BERT is suitable for making predictions about a missing word in a sentence, but it cannot be used for finding the sentence likelihood. Therefore, the following unigram approximation is used to estimate the masked probability of each word:
li = ∑j log p(wi,j | wi, 1, ..., wi, j-1, wi,j+1, …, wi,k)
— where wi,j is the jth word in the ith sentence.
To find the grammar acceptance score, BERT is fine-tuned using the Corpus of Linguistic Acceptability (CoLA) dataset, which contains 10,657 sentences marked as grammatical or ungrammatical. The grammaticality score of a sentence is the linear combination of sentence likelihood and grammar acceptance scores. The overall grammaticality score of the system output is the average score of all the sentences.
yg = ∑i (li + gi) / n
Non-redundancy aims to detect repeated (that is, redundant) pieces of text in sentences in the system output. For instance, when a name can be represented with a pronoun (such as he or she), writing the name multiple times in succession is redundant. In some cases, AI-generated text repeats the exact same phrases.
The non-redundancy score is composed of four measures:
- Length of the longest common part
- Number of words in the longest common part
- Edit distance
- Number of common words
For each pair of sentences (si , sj), these four measures are compared against predefined threshold values. The ones that exceed the threshold values are counted (mi,j) to get the final non-redundancy score (yr) based on the following formula:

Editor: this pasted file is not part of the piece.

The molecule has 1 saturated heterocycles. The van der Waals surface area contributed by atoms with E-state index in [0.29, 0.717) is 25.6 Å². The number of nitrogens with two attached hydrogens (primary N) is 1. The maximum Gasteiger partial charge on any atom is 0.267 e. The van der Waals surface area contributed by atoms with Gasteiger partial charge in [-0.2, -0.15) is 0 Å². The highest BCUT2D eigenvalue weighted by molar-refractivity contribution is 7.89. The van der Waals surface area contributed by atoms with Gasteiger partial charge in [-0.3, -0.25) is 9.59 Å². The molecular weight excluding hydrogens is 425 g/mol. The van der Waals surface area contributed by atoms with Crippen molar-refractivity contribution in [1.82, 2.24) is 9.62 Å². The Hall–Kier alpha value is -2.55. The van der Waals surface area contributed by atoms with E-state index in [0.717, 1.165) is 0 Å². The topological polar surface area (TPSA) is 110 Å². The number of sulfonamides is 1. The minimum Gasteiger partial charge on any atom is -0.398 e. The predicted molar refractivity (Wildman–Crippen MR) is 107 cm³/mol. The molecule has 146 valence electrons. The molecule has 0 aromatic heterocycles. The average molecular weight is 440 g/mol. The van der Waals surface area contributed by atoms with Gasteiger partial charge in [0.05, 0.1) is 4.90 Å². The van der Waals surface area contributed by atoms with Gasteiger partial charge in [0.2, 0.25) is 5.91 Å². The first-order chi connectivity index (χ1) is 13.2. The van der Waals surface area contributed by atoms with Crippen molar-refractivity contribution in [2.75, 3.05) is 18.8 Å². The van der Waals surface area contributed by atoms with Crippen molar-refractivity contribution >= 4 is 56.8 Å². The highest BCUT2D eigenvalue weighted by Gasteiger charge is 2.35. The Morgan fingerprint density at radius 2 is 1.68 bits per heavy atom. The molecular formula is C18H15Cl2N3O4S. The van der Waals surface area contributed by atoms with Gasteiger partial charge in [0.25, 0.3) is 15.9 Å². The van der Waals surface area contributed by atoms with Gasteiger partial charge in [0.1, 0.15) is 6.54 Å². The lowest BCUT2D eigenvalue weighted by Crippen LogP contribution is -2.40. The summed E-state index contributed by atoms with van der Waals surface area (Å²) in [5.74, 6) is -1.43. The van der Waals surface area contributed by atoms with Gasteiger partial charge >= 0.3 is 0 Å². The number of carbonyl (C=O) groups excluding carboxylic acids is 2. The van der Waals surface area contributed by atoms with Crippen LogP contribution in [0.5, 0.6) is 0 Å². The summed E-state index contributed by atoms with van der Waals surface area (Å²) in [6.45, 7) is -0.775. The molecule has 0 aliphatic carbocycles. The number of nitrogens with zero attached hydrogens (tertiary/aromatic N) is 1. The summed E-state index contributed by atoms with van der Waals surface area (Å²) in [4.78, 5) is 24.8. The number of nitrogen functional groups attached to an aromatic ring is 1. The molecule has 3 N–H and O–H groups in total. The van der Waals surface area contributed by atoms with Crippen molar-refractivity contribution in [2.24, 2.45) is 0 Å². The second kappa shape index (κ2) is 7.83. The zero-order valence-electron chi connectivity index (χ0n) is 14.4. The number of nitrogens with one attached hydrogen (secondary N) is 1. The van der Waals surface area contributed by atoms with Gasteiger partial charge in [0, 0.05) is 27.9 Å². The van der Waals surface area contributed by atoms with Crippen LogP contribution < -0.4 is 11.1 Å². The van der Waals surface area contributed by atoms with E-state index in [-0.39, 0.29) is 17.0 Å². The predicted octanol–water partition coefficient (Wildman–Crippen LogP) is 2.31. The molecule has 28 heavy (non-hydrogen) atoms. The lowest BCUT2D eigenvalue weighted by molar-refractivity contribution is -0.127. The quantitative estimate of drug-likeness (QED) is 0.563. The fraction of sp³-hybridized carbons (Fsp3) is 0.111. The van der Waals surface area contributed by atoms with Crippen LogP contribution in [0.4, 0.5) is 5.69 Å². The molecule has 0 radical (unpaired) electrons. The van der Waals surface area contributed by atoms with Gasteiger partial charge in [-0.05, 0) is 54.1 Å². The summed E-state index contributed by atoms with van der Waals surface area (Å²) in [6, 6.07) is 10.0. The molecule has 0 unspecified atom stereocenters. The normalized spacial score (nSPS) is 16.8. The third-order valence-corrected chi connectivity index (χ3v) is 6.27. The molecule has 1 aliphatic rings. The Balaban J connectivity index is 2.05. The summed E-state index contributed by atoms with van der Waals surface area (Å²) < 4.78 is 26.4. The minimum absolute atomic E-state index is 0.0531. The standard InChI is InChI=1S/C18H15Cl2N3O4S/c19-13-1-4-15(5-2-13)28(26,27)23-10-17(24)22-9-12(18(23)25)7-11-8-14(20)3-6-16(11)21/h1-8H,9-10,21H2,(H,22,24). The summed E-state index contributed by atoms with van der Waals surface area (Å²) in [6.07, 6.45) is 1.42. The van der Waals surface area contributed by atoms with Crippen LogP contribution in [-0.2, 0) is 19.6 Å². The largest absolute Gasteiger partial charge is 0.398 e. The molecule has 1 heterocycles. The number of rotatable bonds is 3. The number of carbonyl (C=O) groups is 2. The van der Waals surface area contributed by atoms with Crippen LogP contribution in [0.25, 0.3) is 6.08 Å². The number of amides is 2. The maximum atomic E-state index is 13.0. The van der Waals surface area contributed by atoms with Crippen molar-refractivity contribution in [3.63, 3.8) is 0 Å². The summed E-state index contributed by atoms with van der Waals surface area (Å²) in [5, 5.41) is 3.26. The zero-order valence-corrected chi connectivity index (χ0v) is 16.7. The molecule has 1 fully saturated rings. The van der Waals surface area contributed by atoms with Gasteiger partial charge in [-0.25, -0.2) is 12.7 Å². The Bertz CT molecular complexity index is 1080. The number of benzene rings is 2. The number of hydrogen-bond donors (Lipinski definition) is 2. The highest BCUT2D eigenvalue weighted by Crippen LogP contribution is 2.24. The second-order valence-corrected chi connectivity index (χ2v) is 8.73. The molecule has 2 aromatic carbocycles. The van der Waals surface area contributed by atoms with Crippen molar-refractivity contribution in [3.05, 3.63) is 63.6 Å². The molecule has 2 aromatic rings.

yr = -0.1 * ∑i, j mi, j
Let’s go over an intuitive example. Consider the following two system outputs:
- Max Verstappen, three-time F1 world champion, made a great start to the new season by winning the first two races. Max Verstappen, three-time F1 world champion, is the strongest championship candidate this season.
- Max Verstappen, three-time F1 world champion, made a great start to the new season by winning the first two races. He is the strongest championship candidate this season.
In the first example, the first part of the second sentence is definitely redundant. “Max Verstappen, three-time F1 world champion,” should be replaced with “He” to eliminate this redundancy, as shown in the second example. The first example will be penalized for this and have a lower non-redundancy score than the second example.
Focus is a measure of semantic relatedness within adjacent sentences. When we read something, we prefer to stay focused on the subject and be guided by smooth transitions. Reading becomes annoying and difficult if the writer frequently changes the topic without a purposeful flow. So with AI-generated text, focus is another marker of high linguistic quality. For instance, in the following passage, the sentence in the middle can’t be considered closely related to the other two sentences, although they all mention health issues. This text will get a low focus score.
- Chickenpox is a very contagious disease caused by varicella zoster virus. Vaccines play a crucial role in preventing the spread of viruses. Chickenpox is more severe in adults than in children.